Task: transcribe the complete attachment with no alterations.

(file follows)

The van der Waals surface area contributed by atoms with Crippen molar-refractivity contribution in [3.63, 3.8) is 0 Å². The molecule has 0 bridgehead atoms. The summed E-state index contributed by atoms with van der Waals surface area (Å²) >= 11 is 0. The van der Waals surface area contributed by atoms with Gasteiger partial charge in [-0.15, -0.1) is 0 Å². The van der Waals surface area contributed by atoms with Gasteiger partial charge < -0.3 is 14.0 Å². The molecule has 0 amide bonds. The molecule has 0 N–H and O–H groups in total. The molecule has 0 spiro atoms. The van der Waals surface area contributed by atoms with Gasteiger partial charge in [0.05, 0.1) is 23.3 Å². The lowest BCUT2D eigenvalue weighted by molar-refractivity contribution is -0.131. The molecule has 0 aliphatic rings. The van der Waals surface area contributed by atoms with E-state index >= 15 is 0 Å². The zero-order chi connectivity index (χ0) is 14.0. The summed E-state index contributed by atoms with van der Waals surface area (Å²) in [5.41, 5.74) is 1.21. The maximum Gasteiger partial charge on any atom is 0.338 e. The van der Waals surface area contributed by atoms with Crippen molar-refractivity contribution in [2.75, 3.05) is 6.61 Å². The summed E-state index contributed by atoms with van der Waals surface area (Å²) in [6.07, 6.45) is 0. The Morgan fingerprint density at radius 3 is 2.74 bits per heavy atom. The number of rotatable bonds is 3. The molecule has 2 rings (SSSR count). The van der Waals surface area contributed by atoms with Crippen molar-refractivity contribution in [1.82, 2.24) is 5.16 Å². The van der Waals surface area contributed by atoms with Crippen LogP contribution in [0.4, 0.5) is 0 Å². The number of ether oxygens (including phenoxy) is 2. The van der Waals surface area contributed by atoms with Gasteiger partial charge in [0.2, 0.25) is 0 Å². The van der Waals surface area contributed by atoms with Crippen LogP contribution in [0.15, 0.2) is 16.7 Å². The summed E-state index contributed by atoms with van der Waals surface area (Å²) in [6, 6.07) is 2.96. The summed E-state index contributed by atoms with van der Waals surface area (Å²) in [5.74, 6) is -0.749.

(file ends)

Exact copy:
The van der Waals surface area contributed by atoms with Crippen molar-refractivity contribution in [3.63, 3.8) is 0 Å². The molecule has 0 bridgehead atoms. The summed E-state index contributed by atoms with van der Waals surface area (Å²) >= 11 is 0. The van der Waals surface area contributed by atoms with Gasteiger partial charge in [-0.15, -0.1) is 0 Å². The van der Waals surface area contributed by atoms with Gasteiger partial charge < -0.3 is 14.0 Å². The molecule has 0 amide bonds. The molecule has 0 N–H and O–H groups in total. The molecule has 0 spiro atoms. The van der Waals surface area contributed by atoms with Gasteiger partial charge in [0.05, 0.1) is 23.3 Å². The lowest BCUT2D eigenvalue weighted by molar-refractivity contribution is -0.131. The molecule has 0 aliphatic rings. The van der Waals surface area contributed by atoms with E-state index >= 15 is 0 Å². The zero-order chi connectivity index (χ0) is 14.0. The summed E-state index contributed by atoms with van der Waals surface area (Å²) in [5.41, 5.74) is 1.21. The maximum Gasteiger partial charge on any atom is 0.338 e. The van der Waals surface area contributed by atoms with Crippen molar-refractivity contribution in [2.75, 3.05) is 6.61 Å². The summed E-state index contributed by atoms with van der Waals surface area (Å²) in [6.07, 6.45) is 0. The Morgan fingerprint density at radius 3 is 2.74 bits per heavy atom. The number of rotatable bonds is 3. The molecule has 2 rings (SSSR count). The van der Waals surface area contributed by atoms with Crippen molar-refractivity contribution in [1.82, 2.24) is 5.16 Å². The van der Waals surface area contributed by atoms with Crippen LogP contribution in [0.4, 0.5) is 0 Å². The number of ether oxygens (including phenoxy) is 2. The van der Waals surface area contributed by atoms with Gasteiger partial charge in [0.2, 0.25) is 0 Å². The van der Waals surface area contributed by atoms with Crippen LogP contribution in [0.15, 0.2) is 16.7 Å². The summed E-state index contributed by atoms with van der Waals surface area (Å²) in [6, 6.07) is 2.96. The summed E-state index contributed by atoms with van der Waals surface area (Å²) in [5.74, 6) is -0.749.